I am so happy with the supplements she is currently on. After her six weeks off I brought her back in and started the in hand physio as recommended by the vet. Maisie is in the best form I have ever seen her in. She has weight on which is usually so hard at this time of year as she tends to drop weight and loose condition in the colder months. Last winter it was constant battle to feed and keep enough condition on her and I barely stayed ahead of it. This year, thanks in part to the Equisolv range, she is looking like a fat, happy pony and her appetite for hay is increased ten-fold. Physically, doing physio we have been out walking the road a lot (that’s a whole other horror story) and she is moving well. I’m very happy with her progress and will be taking her for a rescan in the new year. This week we hit a milestone that I had thought would never happen again. I rode her. I went through a difficult few months after diagnosing her but I’m through the worst of it now. I might even write about it someday. In my head I had retired her to grass for the rest of her life, but that’s not Maisie, she is happiest when she has a job and a routine. All we will do is hack. It’s all I can do anyway – and that’s debatable because once again I probably shouldn’t be on a horse, and I wouldn’t ride any other horse than Maisie in my current condition. So yesterday, I rode, I tacked up and with the help of Lorraine, who was minding us, I mounted and rode around the arena for 10 minutes, just walking. Did I mention walking is all we will be doing? And in short little stints? Slow and steady wins the race!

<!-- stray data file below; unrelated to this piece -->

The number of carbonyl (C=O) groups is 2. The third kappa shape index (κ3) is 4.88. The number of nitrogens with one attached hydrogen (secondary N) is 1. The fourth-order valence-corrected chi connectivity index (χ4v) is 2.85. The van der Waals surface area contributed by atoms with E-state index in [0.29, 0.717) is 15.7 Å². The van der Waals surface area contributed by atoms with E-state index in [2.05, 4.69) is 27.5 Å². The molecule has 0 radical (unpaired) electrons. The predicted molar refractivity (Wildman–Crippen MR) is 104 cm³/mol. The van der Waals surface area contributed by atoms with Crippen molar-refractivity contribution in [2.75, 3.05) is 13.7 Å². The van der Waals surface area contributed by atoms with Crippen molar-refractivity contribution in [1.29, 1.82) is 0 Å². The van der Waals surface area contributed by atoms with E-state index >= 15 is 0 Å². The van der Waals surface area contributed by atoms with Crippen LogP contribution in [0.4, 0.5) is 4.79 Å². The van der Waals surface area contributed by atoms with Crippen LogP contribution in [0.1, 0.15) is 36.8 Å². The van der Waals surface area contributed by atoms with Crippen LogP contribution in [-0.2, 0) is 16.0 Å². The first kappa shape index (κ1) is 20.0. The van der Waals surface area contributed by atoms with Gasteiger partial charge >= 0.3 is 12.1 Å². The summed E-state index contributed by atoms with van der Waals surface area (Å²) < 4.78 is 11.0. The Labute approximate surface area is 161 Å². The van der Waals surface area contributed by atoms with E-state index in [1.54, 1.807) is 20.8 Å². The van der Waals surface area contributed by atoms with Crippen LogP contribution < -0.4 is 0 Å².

My journey with horses this year has had its highs and lows, its ups and downs, its joys and devastation, but every step of the way, for whatever we were doing I have been supported by the team at Equisolv. I have gone through a lot of supplements over the years and struggled to find one that really suited Maisie as she can be fussy. Starting on the Equisolv Original was the best decision I ever made, it feels a little like serendipity. The original led to vitality and digest aid and in the end so much more.

My horse is happy, and healthy. I am an ambassador for a product I really believe in. And while the future in sight is not the one I had hoped or planned for, I will get to spend it with my best girl doing what we love the most, just hacking the paths of Ireland ��


My Equisolv Journey Part 2 by Susan Gorman